IT & Tech
Jobs within the IT sector have never been more in demand, with computer skills becoming ever more important in the workplace. A career in IT opens up a range of possibilities…
- Software Architect
- Technical Engineer
- Operations Analyst
- Technical Consultant
- Project Manager
- Web Designer
What do employers look for?
As with most careers, work experience will set you apart from your competitors.
Is it the right career for me?
Some IT-based roles won’t actually require you to have a computer science or IT-based degree, and some companies offer training schemes as part of your job.
You will also need to be an effective communicator, as you may find you are dealing with clients over the phone and so will need to be clear if giving any assistance verbally or written.
- Problem solver
- Investigative thinker
- Good Communicator
Computer skills are becoming increasingly important in the workplace, especially in offices. It's well worth learning how to use email and the Web, and getting to know your way around a Windows PC. Also, familiarise yourself with popular office software packages such as word processors, spreadsheets, databases and presentations.
Alternative names are software engineer or developer. The job involves writing instructions in a computer language to achieve a task. In practice you'll probably work in a team, each responsible for a small part of a bigger program. You'll only get to work on an entire big program if you're a manager supervising other programmers.
Personality: You need to be methodical, comfortable with logic - being good at maths would be handy - and happy to sit in front of a computer screen all day.
Qualifications: Most big firms only recruit IT graduates, or maybe non-IT graduates, for programming jobs. But you can get a programming job in a smaller company with an NVQ. The important thing is to get a work placement afterwards and continue to learn on the job.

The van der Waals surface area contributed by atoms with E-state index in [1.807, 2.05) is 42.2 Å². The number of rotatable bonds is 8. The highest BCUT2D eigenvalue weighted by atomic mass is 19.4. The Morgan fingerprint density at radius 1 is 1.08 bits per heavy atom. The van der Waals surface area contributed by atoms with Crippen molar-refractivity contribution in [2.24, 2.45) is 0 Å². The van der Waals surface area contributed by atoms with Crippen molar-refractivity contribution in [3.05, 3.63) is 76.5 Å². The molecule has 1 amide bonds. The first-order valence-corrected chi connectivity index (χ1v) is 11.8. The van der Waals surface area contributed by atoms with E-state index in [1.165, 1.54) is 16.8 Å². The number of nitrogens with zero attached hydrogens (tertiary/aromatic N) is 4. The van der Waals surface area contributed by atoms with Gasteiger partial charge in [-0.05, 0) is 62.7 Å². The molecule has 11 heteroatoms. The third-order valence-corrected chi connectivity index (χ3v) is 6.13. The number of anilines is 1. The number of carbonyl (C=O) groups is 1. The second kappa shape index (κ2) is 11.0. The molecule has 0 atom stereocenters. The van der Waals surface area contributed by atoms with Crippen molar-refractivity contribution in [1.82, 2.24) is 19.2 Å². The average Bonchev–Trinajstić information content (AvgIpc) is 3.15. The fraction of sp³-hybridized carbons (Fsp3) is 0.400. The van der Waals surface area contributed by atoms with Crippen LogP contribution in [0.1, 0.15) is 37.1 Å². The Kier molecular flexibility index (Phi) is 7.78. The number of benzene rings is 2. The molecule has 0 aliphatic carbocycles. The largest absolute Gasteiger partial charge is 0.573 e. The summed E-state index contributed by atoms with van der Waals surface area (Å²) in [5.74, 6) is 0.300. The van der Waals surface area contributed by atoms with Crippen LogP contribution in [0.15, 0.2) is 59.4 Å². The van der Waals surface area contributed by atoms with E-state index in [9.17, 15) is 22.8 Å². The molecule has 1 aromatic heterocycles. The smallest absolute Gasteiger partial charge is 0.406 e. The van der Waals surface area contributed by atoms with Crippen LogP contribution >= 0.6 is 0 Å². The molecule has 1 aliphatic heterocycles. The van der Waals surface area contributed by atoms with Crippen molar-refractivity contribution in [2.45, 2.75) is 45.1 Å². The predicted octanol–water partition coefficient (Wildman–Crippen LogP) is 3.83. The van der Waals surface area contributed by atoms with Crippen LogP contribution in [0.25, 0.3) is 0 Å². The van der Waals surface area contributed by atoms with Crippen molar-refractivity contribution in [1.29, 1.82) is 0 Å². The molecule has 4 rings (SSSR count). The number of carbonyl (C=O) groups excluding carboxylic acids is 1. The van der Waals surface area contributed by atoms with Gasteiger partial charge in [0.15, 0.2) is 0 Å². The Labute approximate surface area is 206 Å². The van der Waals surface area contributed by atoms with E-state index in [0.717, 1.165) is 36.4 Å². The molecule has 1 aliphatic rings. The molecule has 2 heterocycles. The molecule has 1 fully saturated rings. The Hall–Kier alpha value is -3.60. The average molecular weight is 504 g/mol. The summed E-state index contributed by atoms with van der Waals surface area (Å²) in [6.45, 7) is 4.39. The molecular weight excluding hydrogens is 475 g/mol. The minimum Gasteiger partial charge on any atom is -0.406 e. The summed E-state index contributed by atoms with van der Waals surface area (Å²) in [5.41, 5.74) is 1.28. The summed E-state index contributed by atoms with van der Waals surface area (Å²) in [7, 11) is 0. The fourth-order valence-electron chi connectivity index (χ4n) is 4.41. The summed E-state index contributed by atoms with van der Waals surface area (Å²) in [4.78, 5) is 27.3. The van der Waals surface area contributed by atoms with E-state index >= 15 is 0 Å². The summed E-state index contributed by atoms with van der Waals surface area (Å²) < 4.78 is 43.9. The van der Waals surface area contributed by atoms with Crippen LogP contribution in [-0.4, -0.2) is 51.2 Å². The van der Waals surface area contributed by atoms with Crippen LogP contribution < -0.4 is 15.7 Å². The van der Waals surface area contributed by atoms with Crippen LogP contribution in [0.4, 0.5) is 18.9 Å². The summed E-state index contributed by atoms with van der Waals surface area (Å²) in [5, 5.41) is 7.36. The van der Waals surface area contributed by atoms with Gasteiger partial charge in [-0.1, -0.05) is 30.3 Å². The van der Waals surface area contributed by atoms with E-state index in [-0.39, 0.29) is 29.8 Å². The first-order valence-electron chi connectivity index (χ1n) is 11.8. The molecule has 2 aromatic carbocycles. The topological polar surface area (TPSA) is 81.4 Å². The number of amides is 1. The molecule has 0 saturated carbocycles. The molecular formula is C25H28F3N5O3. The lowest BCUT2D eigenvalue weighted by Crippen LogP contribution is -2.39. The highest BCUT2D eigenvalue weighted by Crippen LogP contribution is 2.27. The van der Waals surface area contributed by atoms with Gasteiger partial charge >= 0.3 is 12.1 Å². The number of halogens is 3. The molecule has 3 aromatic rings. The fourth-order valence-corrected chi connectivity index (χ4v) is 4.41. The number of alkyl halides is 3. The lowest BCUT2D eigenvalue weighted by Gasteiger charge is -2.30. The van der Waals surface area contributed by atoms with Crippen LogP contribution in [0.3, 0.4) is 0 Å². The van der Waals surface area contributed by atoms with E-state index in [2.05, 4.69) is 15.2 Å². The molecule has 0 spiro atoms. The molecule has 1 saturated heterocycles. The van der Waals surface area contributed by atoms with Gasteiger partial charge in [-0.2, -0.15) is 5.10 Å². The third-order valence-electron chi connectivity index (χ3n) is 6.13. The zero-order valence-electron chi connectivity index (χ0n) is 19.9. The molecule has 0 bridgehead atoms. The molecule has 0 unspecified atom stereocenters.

Whether you're qualified or not, potential employers will probably give you an aptitude test. This won't expect you to know computer programming languages but you will need to use programming logic to solve problems; for example, using a 'loop' to repeat the same instruction over again.
Website development is a less technical area. It demands fewer programming skills but more of an eye for design and marketing. You can teach yourself the basics or go to evening classes. The downside is that since the 'dot com boom' there are lots of website designers out there.
The job: Operators are responsible for setting up and maintaining computer systems, especially hardware. They may be responsible for a particular area - such as the network that connects computers in an office or the database system that staff use.
Being an operator is more physical and hands-on than being a programmer. If something needs checking on a computer network, for example, you'll be the person under the desk fiddling with cables and using a voltmeter. You'll also use software to monitor the system; for example, checking graphs of the flow of traffic on the network.
Personality: You need to be comfortable getting physical with technology, the sort of person who would consider taking a screwdriver to their personal stereo if it was broken.
Qualifications: You don't have to be a graduate, but any qualifications will help - even GCSEs. Again potential employers might give you an aptitude test. Employers are often willing to train operators on the job - look for a 'trainee operations' position. Or you could start off by working in support and then move over into operations. Once in an operations job, your employer will send you on training courses if you need to know more about a particular system or if they want you to specialise in a particular area.
3. Support staff
The job: You don't need to know much about computers to get a job in support, where you help other people with their computer problems. Companies are happy for you to start at the bottom and learn on the job.
Jobs include help desk support, where you wait for calls to come in from users whose computers have gone wrong, and operator support, where you might keep an eye on programmes running overnight and look out for problems.
Personality: You need to be good at dealing with people, especially when they're upset about their computer going wrong.
Qualifications: No formal qualifications necessary, although again anything helps.
Salary varies depending on your role but people in IT fare relatively well, with an average salary of £40,000.
Key articles for IT and Technology graduates